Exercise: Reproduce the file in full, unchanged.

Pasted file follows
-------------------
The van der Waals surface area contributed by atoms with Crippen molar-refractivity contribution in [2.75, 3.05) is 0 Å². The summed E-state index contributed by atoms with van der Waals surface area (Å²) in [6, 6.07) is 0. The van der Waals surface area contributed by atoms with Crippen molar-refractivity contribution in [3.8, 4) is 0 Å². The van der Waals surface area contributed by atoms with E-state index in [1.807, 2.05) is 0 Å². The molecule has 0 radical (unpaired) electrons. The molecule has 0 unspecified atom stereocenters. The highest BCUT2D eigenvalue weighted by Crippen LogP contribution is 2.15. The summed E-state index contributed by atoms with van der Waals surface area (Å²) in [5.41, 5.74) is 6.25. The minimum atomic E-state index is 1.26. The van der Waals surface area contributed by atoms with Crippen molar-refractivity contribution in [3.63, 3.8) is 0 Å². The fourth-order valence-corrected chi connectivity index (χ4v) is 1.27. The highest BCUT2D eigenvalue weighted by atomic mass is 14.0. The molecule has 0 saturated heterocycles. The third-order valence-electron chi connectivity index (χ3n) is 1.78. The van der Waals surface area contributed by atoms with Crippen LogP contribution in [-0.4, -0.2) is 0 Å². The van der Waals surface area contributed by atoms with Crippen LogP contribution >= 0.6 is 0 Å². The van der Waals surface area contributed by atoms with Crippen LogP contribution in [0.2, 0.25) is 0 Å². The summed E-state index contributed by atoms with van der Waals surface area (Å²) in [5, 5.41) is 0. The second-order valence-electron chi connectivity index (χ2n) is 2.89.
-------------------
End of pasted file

The van der Waals surface area contributed by atoms with Crippen molar-refractivity contribution in [2.75, 3.05) is 0 Å². The summed E-state index contributed by atoms with van der Waals surface area (Å²) in [6, 6.07) is 0. The van der Waals surface area contributed by atoms with Crippen molar-refractivity contribution in [3.8, 4) is 0 Å². The van der Waals surface area contributed by atoms with E-state index in [1.807, 2.05) is 0 Å². The molecule has 0 radical (unpaired) electrons. The molecule has 0 unspecified atom stereocenters. The highest BCUT2D eigenvalue weighted by Crippen LogP contribution is 2.15. The summed E-state index contributed by atoms with van der Waals surface area (Å²) in [5.41, 5.74) is 6.25. The minimum atomic E-state index is 1.26. The van der Waals surface area contributed by atoms with Crippen molar-refractivity contribution in [3.63, 3.8) is 0 Å². The fourth-order valence-corrected chi connectivity index (χ4v) is 1.27. The highest BCUT2D eigenvalue weighted by atomic mass is 14.0. The molecule has 0 saturated heterocycles. The third-order valence-electron chi connectivity index (χ3n) is 1.78. The van der Waals surface area contributed by atoms with Crippen LogP contribution in [-0.4, -0.2) is 0 Å². The van der Waals surface area contributed by atoms with Crippen LogP contribution >= 0.6 is 0 Å². The van der Waals surface area contributed by atoms with Crippen LogP contribution in [0.2, 0.25) is 0 Å². The summed E-state index contributed by atoms with van der Waals surface area (Å²) in [5, 5.41) is 0. The second-order valence-electron chi connectivity index (χ2n) is 2.89.